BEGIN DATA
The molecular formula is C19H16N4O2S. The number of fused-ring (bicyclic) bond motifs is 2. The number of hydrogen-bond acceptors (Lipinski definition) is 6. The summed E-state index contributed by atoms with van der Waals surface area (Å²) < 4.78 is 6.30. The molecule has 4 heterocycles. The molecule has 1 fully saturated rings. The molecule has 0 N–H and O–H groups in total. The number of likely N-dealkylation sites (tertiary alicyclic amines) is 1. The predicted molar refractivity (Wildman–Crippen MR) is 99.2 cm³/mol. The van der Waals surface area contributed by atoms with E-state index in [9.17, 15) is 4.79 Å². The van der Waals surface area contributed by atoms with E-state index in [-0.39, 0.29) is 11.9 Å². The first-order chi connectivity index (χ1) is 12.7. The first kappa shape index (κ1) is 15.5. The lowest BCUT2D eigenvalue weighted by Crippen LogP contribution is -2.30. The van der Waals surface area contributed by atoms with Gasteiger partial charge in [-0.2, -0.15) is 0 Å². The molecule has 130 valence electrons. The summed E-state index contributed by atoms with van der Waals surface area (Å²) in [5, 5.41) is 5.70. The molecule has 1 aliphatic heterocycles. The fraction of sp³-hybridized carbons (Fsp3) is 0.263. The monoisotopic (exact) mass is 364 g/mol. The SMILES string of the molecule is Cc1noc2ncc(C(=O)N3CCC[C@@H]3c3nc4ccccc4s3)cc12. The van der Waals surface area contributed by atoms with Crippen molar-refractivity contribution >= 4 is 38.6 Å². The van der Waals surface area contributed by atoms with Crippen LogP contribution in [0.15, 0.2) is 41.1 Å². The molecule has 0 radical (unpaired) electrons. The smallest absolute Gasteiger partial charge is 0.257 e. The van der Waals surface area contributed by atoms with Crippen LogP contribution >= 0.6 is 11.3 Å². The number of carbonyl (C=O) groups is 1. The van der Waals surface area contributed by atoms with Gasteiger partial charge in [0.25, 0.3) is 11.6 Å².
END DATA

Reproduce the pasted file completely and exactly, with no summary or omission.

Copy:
The molecular formula is C19H16N4O2S. The number of fused-ring (bicyclic) bond motifs is 2. The number of hydrogen-bond acceptors (Lipinski definition) is 6. The summed E-state index contributed by atoms with van der Waals surface area (Å²) < 4.78 is 6.30. The molecule has 4 heterocycles. The molecule has 1 fully saturated rings. The molecule has 0 N–H and O–H groups in total. The number of likely N-dealkylation sites (tertiary alicyclic amines) is 1. The predicted molar refractivity (Wildman–Crippen MR) is 99.2 cm³/mol. The van der Waals surface area contributed by atoms with E-state index in [9.17, 15) is 4.79 Å². The van der Waals surface area contributed by atoms with E-state index in [-0.39, 0.29) is 11.9 Å². The first-order chi connectivity index (χ1) is 12.7. The first kappa shape index (κ1) is 15.5. The lowest BCUT2D eigenvalue weighted by Crippen LogP contribution is -2.30. The van der Waals surface area contributed by atoms with Gasteiger partial charge in [-0.2, -0.15) is 0 Å². The molecule has 130 valence electrons. The summed E-state index contributed by atoms with van der Waals surface area (Å²) in [5, 5.41) is 5.70. The molecule has 1 aliphatic heterocycles. The fraction of sp³-hybridized carbons (Fsp3) is 0.263. The monoisotopic (exact) mass is 364 g/mol. The SMILES string of the molecule is Cc1noc2ncc(C(=O)N3CCC[C@@H]3c3nc4ccccc4s3)cc12. The van der Waals surface area contributed by atoms with Crippen molar-refractivity contribution >= 4 is 38.6 Å². The van der Waals surface area contributed by atoms with Crippen LogP contribution in [0.15, 0.2) is 41.1 Å². The molecule has 0 radical (unpaired) electrons. The smallest absolute Gasteiger partial charge is 0.257 e. The van der Waals surface area contributed by atoms with Crippen LogP contribution >= 0.6 is 11.3 Å². The number of carbonyl (C=O) groups is 1. The van der Waals surface area contributed by atoms with Gasteiger partial charge in [0.25, 0.3) is 11.6 Å².